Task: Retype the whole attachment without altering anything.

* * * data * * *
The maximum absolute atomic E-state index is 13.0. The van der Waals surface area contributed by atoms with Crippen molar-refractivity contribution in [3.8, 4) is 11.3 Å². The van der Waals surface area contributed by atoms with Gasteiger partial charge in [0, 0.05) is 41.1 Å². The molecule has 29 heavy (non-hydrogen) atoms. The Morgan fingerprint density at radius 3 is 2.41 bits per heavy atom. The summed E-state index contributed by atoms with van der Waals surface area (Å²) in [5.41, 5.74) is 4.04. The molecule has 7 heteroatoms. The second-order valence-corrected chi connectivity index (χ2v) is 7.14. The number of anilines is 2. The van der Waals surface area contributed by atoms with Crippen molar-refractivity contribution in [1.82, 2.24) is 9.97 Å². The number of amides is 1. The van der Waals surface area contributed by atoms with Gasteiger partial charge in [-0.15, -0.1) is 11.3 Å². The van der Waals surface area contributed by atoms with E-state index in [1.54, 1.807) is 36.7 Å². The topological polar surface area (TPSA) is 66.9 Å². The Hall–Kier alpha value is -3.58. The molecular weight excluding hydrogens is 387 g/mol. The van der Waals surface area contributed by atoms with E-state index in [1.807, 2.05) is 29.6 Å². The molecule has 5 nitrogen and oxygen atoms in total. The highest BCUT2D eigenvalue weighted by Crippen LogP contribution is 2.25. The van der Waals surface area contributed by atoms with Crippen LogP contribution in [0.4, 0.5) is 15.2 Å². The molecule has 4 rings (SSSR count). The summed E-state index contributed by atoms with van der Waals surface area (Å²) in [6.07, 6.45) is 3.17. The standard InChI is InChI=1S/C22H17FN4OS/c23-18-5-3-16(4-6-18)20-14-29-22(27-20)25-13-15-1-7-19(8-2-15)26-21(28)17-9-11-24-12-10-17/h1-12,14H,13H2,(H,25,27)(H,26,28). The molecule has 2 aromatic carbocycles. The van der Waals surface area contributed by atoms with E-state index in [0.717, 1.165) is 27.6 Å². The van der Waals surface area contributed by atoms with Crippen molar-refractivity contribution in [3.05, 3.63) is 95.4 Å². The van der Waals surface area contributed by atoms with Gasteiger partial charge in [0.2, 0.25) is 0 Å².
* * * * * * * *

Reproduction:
The maximum absolute atomic E-state index is 13.0. The van der Waals surface area contributed by atoms with Crippen molar-refractivity contribution in [3.8, 4) is 11.3 Å². The van der Waals surface area contributed by atoms with Gasteiger partial charge in [0, 0.05) is 41.1 Å². The molecule has 29 heavy (non-hydrogen) atoms. The Morgan fingerprint density at radius 3 is 2.41 bits per heavy atom. The summed E-state index contributed by atoms with van der Waals surface area (Å²) in [5.41, 5.74) is 4.04. The molecule has 7 heteroatoms. The second-order valence-corrected chi connectivity index (χ2v) is 7.14. The number of anilines is 2. The van der Waals surface area contributed by atoms with Crippen molar-refractivity contribution in [1.82, 2.24) is 9.97 Å². The number of amides is 1. The van der Waals surface area contributed by atoms with Gasteiger partial charge in [-0.15, -0.1) is 11.3 Å². The van der Waals surface area contributed by atoms with E-state index in [1.54, 1.807) is 36.7 Å². The topological polar surface area (TPSA) is 66.9 Å². The Hall–Kier alpha value is -3.58. The molecular weight excluding hydrogens is 387 g/mol. The van der Waals surface area contributed by atoms with E-state index in [1.807, 2.05) is 29.6 Å². The molecule has 5 nitrogen and oxygen atoms in total. The highest BCUT2D eigenvalue weighted by Crippen LogP contribution is 2.25. The van der Waals surface area contributed by atoms with Crippen LogP contribution in [0.4, 0.5) is 15.2 Å². The molecule has 4 rings (SSSR count). The summed E-state index contributed by atoms with van der Waals surface area (Å²) in [6.07, 6.45) is 3.17. The standard InChI is InChI=1S/C22H17FN4OS/c23-18-5-3-16(4-6-18)20-14-29-22(27-20)25-13-15-1-7-19(8-2-15)26-21(28)17-9-11-24-12-10-17/h1-12,14H,13H2,(H,25,27)(H,26,28). The molecule has 2 aromatic carbocycles. The van der Waals surface area contributed by atoms with E-state index in [0.717, 1.165) is 27.6 Å². The van der Waals surface area contributed by atoms with Crippen molar-refractivity contribution in [3.05, 3.63) is 95.4 Å². The van der Waals surface area contributed by atoms with Gasteiger partial charge in [0.2, 0.25) is 0 Å².